Leech, R. M., Worsley, A., Timperio, A., & McNaughton, S. A. (2017). Temporal eating patterns: a latent class analysis approach. The International Journal of Behavioral Nutrition and Physical Activity, 14(1), 3. https://doi.org/10.1186/s12966-016-0459-6
Leech RM, et al. Temporal Eating Patterns: a Latent Class Analysis Approach. Int J Behav Nutr Phys Act. 2017 01 7;14(1):3. PubMed PMID: 28061795.
* Article titles in AMA citation format should be in sentence-case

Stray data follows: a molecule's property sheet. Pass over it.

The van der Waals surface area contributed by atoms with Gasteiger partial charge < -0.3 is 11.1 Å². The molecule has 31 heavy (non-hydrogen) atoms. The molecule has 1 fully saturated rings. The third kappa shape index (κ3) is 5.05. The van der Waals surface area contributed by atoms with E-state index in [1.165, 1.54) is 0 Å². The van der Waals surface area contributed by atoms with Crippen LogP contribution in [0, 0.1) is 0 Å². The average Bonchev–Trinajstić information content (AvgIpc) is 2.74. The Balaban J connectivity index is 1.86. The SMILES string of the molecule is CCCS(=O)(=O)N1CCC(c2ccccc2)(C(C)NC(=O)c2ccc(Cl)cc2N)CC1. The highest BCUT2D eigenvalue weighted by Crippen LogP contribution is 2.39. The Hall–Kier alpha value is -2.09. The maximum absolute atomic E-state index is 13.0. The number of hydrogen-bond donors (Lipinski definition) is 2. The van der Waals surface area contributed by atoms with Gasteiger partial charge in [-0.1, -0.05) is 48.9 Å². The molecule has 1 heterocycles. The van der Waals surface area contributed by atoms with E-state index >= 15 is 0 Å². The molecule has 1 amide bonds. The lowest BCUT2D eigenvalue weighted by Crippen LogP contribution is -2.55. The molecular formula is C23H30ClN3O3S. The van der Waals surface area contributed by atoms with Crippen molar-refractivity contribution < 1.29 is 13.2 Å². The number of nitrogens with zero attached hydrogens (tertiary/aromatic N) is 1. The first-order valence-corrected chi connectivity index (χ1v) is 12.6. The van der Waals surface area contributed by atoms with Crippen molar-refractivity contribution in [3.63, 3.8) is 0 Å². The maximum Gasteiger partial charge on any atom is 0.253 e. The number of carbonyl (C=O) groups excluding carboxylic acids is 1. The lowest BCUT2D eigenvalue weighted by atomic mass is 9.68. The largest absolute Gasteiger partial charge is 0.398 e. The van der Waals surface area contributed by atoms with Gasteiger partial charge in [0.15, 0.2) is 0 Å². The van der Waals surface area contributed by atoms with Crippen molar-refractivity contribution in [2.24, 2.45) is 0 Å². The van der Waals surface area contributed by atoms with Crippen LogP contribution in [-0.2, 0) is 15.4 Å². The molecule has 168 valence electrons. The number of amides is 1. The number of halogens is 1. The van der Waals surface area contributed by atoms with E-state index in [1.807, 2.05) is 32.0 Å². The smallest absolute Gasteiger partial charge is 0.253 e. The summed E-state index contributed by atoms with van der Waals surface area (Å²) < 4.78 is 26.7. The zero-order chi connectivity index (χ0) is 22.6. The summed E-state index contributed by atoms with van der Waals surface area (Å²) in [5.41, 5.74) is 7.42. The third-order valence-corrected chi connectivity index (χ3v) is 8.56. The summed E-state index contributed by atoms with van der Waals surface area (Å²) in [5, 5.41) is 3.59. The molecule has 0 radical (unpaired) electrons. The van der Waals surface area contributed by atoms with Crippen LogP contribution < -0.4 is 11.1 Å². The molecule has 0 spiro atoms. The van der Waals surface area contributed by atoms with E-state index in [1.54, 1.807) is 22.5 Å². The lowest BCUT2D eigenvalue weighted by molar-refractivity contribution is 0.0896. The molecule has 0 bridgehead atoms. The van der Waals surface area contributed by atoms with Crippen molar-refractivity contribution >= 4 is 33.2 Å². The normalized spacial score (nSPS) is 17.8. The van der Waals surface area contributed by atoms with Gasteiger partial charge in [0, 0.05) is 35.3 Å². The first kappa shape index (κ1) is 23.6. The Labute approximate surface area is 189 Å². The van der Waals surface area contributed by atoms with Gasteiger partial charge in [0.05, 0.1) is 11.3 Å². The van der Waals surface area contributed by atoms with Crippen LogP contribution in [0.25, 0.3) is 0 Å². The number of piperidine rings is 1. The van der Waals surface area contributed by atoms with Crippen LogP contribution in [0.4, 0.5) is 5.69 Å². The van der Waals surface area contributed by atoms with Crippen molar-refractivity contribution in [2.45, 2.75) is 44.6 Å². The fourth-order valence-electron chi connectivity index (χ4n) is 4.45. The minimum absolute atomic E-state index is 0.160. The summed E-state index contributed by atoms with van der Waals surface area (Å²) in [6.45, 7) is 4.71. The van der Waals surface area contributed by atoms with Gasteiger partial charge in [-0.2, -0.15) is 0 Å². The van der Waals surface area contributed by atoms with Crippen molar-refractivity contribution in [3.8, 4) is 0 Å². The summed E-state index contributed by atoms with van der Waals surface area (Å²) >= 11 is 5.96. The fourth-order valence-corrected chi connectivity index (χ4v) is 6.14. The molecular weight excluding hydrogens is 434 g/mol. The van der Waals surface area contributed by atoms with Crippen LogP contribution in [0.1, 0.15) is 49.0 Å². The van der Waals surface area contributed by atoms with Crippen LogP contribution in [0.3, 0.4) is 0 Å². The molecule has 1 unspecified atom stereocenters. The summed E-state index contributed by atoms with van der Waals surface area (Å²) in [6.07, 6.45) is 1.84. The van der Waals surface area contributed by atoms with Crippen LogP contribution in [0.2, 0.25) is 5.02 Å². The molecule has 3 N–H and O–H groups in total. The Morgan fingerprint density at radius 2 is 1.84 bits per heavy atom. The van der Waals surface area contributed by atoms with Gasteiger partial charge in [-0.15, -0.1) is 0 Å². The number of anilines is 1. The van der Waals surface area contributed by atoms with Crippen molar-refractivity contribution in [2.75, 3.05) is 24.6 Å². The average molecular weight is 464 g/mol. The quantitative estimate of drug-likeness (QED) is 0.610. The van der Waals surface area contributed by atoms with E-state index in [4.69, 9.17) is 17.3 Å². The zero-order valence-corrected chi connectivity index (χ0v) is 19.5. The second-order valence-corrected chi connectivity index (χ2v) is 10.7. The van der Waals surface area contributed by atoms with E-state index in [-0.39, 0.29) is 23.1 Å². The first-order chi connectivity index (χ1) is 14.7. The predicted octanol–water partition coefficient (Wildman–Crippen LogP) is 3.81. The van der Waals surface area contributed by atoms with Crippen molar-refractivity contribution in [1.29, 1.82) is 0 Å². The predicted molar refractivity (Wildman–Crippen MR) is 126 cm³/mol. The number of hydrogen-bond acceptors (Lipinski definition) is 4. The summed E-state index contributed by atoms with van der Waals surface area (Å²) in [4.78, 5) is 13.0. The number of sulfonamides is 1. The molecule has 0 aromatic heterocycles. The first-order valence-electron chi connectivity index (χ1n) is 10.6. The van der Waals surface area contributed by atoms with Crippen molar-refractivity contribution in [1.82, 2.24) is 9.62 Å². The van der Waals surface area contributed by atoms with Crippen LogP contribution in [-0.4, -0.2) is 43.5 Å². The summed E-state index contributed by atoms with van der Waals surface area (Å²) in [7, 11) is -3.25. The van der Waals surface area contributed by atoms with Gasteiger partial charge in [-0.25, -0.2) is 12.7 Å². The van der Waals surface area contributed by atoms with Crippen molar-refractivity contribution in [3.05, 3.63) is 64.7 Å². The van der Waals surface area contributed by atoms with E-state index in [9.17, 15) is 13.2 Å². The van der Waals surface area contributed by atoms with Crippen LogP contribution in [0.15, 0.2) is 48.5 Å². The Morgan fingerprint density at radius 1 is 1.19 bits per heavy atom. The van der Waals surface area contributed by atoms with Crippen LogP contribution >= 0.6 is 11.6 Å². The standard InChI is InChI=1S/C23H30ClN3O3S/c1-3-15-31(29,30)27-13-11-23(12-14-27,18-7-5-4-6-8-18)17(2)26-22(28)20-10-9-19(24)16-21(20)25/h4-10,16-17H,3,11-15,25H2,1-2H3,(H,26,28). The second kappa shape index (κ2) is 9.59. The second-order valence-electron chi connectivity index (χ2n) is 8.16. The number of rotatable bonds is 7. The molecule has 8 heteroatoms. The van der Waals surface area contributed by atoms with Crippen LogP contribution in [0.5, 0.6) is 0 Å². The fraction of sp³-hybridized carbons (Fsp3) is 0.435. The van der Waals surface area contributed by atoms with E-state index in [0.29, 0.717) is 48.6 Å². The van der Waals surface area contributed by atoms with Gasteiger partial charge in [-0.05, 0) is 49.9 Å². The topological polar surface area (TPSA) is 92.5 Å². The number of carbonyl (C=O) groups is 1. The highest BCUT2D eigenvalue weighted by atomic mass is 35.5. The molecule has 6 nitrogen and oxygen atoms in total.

TY - JOUR T1 - Temporal eating patterns: a latent class analysis approach. AU - Leech,Rebecca M, AU - Worsley,Anthony, AU - Timperio,Anna, AU - McNaughton,Sarah A, Y1 - 2017/01/07/ PY - 2016/09/12/received PY - 2016/12/20/accepted PY - 2017/1/8/entrez PY - 2017/1/8/pubmed PY - 2017/6/22/medline KW - Chrono-nutrition KW - Eating occasion KW - Eating patterns KW - Latent class analysis KW - Meal timing KW - Meals KW - Snacks SP - 3 EP - 3 JF - The international journal of behavioral nutrition and physical activity JO - Int J Behav Nutr Phys Act VL - 14 IS - 1 N2 - BACKGROUND: There is some evidence that large energy intakes towards the end of the day are associated with adverse health outcomes, however, studies of temporal eating patterns across the day are rare. This study examines the temporal eating patterns of Australian adults using latent class analysis (LCA), as a novel approach. METHODS: Dietary data (n = 2402 men and n = 2840 women, ≥19 years) from two 24-h recalls collected during the 2011-12 Australian National Nutrition and Physical Activity Survey were analyzed. LCA was performed to identify distinct temporal eating patterns based on whether or not an eating occasion (EO) occurred within each hour of the day. F and adjusted-chi2 tests assessed differences in sociodemographic and eating patterns (e.g., meal, snack and EO frequency) between latent classes. RESULTS: Three patterns, labelled "Conventional" (men: 43%, women: 41%), "Later lunch" (men: 34%, women: 34%) and "Grazing" (men: 23%, women: 25%) were identified. Men and women with a "Grazing" pattern were significantly younger (P < 0.001) and a higher proportion were from major cities (P < 0.01) and were not married (men only, P = 0.01), compared to the "Conventional" and "Later lunch" patterns. The "Grazing" pattern was also characterized by a higher EO frequency (P < 0.01) and snack frequency (P < 0.001) and consumption of a higher proportion of total energy intake from snacks but a lower proportion of total energy intake from meals (P < 0.001). CONCLUSIONS: This study identified three distinct temporal eating patterns in adults that varied by age, EO frequency, snack frequency and energy intake pattern. LCA is a useful approach to capture differences in EO timing across the day. Future research should examine associations between temporal eating patterns and health. SN - 1479-5868 UR - https://www.unboundmedicine.com/medline/citation/28061795/Temporal_eating_patterns:_a_latent_class_analysis_approach_ L2 - https://ijbnpa.biomedcentral.com/articles/10.1186/s12966-016-0459-6 DB - PRIME DP - Unbound Medicine ER -